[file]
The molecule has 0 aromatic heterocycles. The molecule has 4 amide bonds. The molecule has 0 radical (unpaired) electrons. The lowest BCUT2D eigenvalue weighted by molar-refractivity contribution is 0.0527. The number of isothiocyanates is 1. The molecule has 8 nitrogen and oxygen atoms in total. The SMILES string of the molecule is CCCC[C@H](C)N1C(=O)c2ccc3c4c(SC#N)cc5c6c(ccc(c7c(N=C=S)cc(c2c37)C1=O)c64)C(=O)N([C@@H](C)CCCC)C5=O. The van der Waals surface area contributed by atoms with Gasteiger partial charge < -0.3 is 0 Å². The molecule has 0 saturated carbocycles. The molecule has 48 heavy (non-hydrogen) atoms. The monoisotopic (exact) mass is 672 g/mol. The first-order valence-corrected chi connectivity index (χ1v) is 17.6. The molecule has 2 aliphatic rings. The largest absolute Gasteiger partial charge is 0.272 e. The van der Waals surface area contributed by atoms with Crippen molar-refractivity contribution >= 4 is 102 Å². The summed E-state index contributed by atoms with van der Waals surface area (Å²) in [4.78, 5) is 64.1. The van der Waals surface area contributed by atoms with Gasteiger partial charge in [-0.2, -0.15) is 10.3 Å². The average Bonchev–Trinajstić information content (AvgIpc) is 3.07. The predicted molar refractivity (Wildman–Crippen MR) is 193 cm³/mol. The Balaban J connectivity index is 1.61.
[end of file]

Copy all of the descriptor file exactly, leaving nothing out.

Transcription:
The molecule has 0 aromatic heterocycles. The molecule has 4 amide bonds. The molecule has 0 radical (unpaired) electrons. The lowest BCUT2D eigenvalue weighted by molar-refractivity contribution is 0.0527. The number of isothiocyanates is 1. The molecule has 8 nitrogen and oxygen atoms in total. The SMILES string of the molecule is CCCC[C@H](C)N1C(=O)c2ccc3c4c(SC#N)cc5c6c(ccc(c7c(N=C=S)cc(c2c37)C1=O)c64)C(=O)N([C@@H](C)CCCC)C5=O. The van der Waals surface area contributed by atoms with Gasteiger partial charge < -0.3 is 0 Å². The molecule has 0 saturated carbocycles. The molecule has 48 heavy (non-hydrogen) atoms. The monoisotopic (exact) mass is 672 g/mol. The first-order valence-corrected chi connectivity index (χ1v) is 17.6. The molecule has 2 aliphatic rings. The largest absolute Gasteiger partial charge is 0.272 e. The van der Waals surface area contributed by atoms with Crippen molar-refractivity contribution >= 4 is 102 Å². The summed E-state index contributed by atoms with van der Waals surface area (Å²) in [4.78, 5) is 64.1. The van der Waals surface area contributed by atoms with Gasteiger partial charge in [-0.2, -0.15) is 10.3 Å². The average Bonchev–Trinajstić information content (AvgIpc) is 3.07. The predicted molar refractivity (Wildman–Crippen MR) is 193 cm³/mol. The Balaban J connectivity index is 1.61.